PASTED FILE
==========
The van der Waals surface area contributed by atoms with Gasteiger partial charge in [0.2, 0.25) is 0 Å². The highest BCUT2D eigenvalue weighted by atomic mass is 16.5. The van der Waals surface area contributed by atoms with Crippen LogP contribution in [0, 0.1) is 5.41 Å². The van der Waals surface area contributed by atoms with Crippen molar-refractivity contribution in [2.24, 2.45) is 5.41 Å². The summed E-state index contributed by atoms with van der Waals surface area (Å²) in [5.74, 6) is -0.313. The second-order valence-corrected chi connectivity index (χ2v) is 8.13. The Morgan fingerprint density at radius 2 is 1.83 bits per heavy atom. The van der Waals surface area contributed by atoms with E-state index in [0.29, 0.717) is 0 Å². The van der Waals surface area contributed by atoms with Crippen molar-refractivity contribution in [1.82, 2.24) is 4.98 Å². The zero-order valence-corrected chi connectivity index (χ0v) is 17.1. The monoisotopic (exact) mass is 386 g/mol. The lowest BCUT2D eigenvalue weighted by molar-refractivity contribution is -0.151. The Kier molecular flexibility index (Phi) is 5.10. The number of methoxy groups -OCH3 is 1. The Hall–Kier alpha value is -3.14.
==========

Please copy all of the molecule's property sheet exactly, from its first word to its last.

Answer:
The van der Waals surface area contributed by atoms with Gasteiger partial charge in [0.2, 0.25) is 0 Å². The highest BCUT2D eigenvalue weighted by atomic mass is 16.5. The van der Waals surface area contributed by atoms with Crippen LogP contribution in [0, 0.1) is 5.41 Å². The van der Waals surface area contributed by atoms with Crippen molar-refractivity contribution in [2.24, 2.45) is 5.41 Å². The summed E-state index contributed by atoms with van der Waals surface area (Å²) in [5.74, 6) is -0.313. The second-order valence-corrected chi connectivity index (χ2v) is 8.13. The Morgan fingerprint density at radius 2 is 1.83 bits per heavy atom. The van der Waals surface area contributed by atoms with E-state index in [0.29, 0.717) is 0 Å². The van der Waals surface area contributed by atoms with Crippen molar-refractivity contribution in [1.82, 2.24) is 4.98 Å². The zero-order valence-corrected chi connectivity index (χ0v) is 17.1. The monoisotopic (exact) mass is 386 g/mol. The lowest BCUT2D eigenvalue weighted by molar-refractivity contribution is -0.151. The Kier molecular flexibility index (Phi) is 5.10. The number of methoxy groups -OCH3 is 1. The Hall–Kier alpha value is -3.14.